A Storyby Joyce Carol Oates
Sister Irene was a tall, deft woman in her early thirties. What one could see of her face made a striking impression—serious, hard gray eyes, a long slender nose, a face waxen with thought. Seen at the right time, from the right angle, she was almost handsome. In her past teaching positions she had drawn a little upon the fact of her being young and brilliant and also a nun, but she was beginning to grow out of that.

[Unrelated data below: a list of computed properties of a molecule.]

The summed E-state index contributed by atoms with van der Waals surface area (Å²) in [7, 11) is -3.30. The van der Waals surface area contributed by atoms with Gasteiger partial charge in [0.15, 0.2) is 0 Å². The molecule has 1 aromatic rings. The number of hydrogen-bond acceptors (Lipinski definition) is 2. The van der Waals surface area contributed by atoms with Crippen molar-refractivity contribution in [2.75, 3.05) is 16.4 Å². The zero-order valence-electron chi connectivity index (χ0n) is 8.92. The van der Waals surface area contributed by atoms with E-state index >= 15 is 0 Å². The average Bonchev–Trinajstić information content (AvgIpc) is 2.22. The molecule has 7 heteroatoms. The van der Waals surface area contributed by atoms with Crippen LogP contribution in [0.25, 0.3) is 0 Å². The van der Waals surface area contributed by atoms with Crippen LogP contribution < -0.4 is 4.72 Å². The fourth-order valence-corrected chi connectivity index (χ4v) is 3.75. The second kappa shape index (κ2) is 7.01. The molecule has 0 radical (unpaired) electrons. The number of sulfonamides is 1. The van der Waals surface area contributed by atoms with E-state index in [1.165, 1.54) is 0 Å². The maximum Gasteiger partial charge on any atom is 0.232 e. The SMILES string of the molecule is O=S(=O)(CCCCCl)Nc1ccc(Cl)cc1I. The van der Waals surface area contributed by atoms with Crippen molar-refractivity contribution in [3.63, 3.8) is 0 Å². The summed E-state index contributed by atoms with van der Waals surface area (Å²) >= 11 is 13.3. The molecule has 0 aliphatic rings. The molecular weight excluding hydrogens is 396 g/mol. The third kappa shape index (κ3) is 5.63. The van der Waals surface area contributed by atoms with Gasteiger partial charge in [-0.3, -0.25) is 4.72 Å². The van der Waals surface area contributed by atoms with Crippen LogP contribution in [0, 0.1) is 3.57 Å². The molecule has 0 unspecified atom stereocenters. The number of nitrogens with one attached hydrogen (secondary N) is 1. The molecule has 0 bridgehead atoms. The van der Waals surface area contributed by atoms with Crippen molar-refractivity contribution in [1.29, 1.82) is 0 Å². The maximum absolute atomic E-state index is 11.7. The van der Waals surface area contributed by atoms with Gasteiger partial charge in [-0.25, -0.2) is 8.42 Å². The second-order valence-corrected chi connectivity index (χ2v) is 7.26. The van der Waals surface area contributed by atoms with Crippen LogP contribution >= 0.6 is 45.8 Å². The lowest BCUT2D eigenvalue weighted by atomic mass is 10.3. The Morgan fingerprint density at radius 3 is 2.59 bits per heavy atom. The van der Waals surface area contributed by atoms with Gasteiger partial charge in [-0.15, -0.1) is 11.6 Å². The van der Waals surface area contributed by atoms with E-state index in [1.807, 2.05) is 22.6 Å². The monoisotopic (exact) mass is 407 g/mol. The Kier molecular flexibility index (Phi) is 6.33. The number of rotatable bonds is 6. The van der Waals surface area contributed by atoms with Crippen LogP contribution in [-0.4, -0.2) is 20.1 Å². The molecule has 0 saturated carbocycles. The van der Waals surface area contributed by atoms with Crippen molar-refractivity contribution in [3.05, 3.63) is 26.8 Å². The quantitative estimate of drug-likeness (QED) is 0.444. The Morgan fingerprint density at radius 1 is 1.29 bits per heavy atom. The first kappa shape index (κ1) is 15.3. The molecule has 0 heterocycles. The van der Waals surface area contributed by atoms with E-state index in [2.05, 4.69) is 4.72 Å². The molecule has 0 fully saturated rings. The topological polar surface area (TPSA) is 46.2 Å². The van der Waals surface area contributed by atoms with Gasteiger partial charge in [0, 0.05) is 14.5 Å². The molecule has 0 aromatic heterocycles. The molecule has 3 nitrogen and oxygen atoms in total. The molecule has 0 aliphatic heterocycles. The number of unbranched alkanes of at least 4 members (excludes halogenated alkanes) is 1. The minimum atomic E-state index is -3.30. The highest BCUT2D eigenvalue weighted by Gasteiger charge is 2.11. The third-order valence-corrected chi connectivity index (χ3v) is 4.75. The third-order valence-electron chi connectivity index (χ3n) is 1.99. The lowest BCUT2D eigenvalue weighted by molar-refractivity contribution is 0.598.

This was a new university and an entirely new world. She had heard—of course it was true—that the Jesuit administration of this school had hired her at the last moment to save money and to head off the appointment of a man of dubious religious commitment. She had prayed for the necessary energy to get her through this first semester. She had no trouble with teaching itself; once she stood before a classroom she felt herself capable of anything.